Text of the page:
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Interview: Niall Williams, author, playwright

03 September 2021

‘I can’t measure my books any more than I can say which hand I prefer’

John Kelly

I’d still like to write for the stage. I came to playwriting largely through two avenues: first, the superb plays of Brian Friel and Tom Murphy; then, directing amateur productions with the players in the village. But none of the productions of the three plays I’ve written fulfilled me the way a novel does, and I’ve come to think a successful play is a kind of miracle. I’m still hoping for one.

I grew up in suburban Dublin
— a dull, concrete place, as I experienced it. I now live in the magnificent beauty of the west of Ireland. Christine and I wrote four non-fiction books together in our first ten years in Kiltumper, in west Clare. These I look on as apprentice work, learning how to capture what was in front of you before attempting to write about imagined people and places. They taught me that words on the page can make a world.

In Kiltumper
grew out of a sense of foreboding, really:
a fear of what was happening to the earth, and the powerlessness many of us feel when faced with the overwhelming nature of the climate catastrophe. We decided the only way to deal with the gloom was to take care of the earth that we live on: this portion of ground in Kiltumper, in west Clare. The book follows a year — personal, horticultural, spiritual, and artistic — inside our hedgeline.

I’ve lived for many years with the understanding that nothing lasts,
but, today, all I can say is I hope we will continue to live in Kiltumper.

Wendell Berry is an important writer for me,
with his insight that we must think small. I first knew his poetry, but then read his books about the importance of soil and the land, written very movingly about cultivating his own piece of ground in Kentucky.

We’re maybe looking back more,
now we’re in our sixties and have been married for 40 years, and this is the 20th book or play out of that life, which may come to an end. There are elements of memoir, as much as it is a garden book.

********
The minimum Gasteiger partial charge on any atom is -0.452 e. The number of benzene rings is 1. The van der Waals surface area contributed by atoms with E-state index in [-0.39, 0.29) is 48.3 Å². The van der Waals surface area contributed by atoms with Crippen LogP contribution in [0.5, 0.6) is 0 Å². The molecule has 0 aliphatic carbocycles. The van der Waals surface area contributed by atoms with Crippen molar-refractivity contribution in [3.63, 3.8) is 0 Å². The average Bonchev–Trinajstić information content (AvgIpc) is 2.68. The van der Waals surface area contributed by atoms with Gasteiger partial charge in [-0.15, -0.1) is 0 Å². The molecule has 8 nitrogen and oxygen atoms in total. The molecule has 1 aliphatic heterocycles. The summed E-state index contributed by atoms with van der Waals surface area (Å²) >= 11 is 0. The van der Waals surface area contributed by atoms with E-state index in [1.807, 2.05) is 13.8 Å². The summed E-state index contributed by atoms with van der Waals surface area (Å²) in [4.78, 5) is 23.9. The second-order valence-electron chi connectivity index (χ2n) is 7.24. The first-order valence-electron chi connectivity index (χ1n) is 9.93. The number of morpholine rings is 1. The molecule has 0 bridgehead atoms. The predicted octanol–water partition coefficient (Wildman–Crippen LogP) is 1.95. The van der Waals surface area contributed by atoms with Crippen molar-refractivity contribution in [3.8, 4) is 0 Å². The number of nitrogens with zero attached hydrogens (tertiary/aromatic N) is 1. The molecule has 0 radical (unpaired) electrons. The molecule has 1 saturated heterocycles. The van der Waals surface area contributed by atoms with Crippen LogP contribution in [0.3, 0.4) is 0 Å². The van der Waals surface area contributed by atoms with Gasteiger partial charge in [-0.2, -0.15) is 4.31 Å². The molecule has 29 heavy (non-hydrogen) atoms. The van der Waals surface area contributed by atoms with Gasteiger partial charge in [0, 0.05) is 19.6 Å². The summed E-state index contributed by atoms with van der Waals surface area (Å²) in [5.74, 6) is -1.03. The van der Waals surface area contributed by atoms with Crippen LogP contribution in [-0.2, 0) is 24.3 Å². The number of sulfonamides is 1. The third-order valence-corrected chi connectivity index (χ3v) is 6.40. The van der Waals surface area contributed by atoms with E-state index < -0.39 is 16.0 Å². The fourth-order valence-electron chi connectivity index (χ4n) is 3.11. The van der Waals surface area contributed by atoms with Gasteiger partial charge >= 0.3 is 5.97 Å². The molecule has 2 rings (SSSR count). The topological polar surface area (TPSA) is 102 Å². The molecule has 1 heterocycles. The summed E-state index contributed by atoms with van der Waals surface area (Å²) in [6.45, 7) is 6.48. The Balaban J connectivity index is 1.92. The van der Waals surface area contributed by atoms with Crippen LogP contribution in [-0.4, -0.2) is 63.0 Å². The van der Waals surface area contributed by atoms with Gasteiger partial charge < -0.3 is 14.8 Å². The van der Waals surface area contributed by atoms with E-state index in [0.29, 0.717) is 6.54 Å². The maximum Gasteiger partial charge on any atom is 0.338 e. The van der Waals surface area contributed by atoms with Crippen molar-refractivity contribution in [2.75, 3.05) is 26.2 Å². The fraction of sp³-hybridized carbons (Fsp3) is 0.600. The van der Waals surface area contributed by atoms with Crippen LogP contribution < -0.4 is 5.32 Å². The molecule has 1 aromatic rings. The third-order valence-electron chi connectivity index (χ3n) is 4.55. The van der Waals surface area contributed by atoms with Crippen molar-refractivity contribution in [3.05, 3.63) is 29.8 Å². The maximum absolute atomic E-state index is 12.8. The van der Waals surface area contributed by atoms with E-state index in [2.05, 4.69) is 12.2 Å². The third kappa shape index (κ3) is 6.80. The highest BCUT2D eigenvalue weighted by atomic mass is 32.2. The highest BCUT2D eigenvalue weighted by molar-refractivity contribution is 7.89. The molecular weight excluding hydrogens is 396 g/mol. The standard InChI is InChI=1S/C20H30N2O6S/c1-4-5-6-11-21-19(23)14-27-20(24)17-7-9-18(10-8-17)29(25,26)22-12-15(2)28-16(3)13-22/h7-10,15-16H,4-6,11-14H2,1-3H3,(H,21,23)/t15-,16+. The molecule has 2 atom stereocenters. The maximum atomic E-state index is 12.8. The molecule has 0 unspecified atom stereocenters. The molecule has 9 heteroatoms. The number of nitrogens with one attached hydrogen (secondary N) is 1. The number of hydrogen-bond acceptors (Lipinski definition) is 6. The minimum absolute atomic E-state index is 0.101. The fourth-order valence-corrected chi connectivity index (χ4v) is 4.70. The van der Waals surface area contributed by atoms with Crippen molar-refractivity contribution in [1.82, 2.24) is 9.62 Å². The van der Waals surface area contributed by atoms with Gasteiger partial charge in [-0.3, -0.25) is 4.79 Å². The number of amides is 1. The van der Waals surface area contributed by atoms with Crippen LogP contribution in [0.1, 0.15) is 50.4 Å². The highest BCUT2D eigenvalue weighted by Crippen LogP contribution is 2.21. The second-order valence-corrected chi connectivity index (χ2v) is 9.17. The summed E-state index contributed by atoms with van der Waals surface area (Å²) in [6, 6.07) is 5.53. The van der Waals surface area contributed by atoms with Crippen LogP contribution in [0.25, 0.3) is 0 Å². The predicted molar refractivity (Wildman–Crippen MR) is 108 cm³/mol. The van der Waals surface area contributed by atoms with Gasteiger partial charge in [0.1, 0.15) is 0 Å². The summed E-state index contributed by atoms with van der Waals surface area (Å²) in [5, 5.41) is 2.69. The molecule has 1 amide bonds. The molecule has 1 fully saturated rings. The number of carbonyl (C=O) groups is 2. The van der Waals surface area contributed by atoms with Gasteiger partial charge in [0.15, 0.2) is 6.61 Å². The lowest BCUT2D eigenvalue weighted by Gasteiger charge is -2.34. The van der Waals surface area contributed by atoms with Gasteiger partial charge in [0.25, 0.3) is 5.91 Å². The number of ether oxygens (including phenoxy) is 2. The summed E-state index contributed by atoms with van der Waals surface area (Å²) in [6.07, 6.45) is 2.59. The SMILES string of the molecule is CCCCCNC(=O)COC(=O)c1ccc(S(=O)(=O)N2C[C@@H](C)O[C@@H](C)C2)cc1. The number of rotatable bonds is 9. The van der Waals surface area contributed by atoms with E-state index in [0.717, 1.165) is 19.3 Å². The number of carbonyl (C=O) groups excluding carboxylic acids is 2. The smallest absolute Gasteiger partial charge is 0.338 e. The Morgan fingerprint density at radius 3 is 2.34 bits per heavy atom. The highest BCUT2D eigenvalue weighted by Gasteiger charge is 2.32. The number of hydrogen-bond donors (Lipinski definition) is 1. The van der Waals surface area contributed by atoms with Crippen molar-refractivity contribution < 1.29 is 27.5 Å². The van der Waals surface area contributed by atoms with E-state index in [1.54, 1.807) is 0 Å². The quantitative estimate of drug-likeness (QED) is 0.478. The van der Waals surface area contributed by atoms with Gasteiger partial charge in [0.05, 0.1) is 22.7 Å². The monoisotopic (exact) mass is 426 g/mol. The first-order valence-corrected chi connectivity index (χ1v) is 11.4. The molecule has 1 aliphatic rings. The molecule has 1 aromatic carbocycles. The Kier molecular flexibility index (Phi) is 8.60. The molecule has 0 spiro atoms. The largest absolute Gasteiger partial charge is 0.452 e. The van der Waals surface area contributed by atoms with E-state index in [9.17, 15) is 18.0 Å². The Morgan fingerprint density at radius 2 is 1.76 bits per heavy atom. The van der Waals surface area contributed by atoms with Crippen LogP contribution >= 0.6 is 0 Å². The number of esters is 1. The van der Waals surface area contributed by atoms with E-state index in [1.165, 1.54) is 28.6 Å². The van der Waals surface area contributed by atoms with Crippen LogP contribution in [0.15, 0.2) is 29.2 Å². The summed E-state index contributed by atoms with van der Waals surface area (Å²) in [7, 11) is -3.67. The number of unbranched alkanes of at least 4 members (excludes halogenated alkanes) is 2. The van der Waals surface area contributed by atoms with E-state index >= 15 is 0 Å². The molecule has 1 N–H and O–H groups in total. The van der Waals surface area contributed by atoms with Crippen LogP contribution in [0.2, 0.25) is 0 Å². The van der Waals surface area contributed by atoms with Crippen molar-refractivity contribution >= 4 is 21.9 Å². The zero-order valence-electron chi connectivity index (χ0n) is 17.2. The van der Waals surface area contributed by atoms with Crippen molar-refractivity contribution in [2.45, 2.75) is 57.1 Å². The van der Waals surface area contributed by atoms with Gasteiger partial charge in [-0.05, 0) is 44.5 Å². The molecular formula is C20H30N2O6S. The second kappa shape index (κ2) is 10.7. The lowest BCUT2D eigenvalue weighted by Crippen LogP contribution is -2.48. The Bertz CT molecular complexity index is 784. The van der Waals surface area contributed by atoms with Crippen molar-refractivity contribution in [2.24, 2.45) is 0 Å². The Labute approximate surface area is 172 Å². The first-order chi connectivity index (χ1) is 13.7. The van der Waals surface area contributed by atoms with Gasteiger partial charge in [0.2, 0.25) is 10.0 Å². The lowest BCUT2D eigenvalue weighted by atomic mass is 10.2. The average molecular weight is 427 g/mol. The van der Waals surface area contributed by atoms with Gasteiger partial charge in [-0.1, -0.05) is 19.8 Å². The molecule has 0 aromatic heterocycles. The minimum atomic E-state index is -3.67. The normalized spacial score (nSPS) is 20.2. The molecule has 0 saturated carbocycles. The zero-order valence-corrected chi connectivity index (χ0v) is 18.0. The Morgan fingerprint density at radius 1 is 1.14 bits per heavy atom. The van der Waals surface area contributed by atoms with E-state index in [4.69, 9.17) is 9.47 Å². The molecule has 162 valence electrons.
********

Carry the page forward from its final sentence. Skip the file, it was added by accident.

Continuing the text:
The coming of the wind turbines is the most significant change in the 36 years we’ve been living here,
and I regret the thinking behind the idea that the place to put turbines for generating power for people in cities is in the country. It’s a sorrowing for me, to be sure, even if it’s inevitable. It’s what I mean by a place being under-guarded.

I’ve often thought of the elemental dimension of this narrative as we’ve been living here.
It’s life made out of a place and two people’s natures — a three-way marriage. My own imagination in fiction tends towards the mythic, finding the essential element of a story, placing yourself in that: epic with a small “e”. The intense focusing on just one flowerbed over the course of four seasons sheds immense light on things, because you’re concentrating on it, not the wider world’s dramas. The garden has been magnificent this year, but we’re the only people who’ve seen it.

I hope to be able to stay in the garden as we are,
but the year the book records is 2019, with an epilogue written in 2020. This has been a safe place, a good place in the past two years. Both of our children are in New York now, and I don’t know if they will return. Who knows how the world is going to be? I can only speak of right now.

More and more people are wanting to move to the countryside,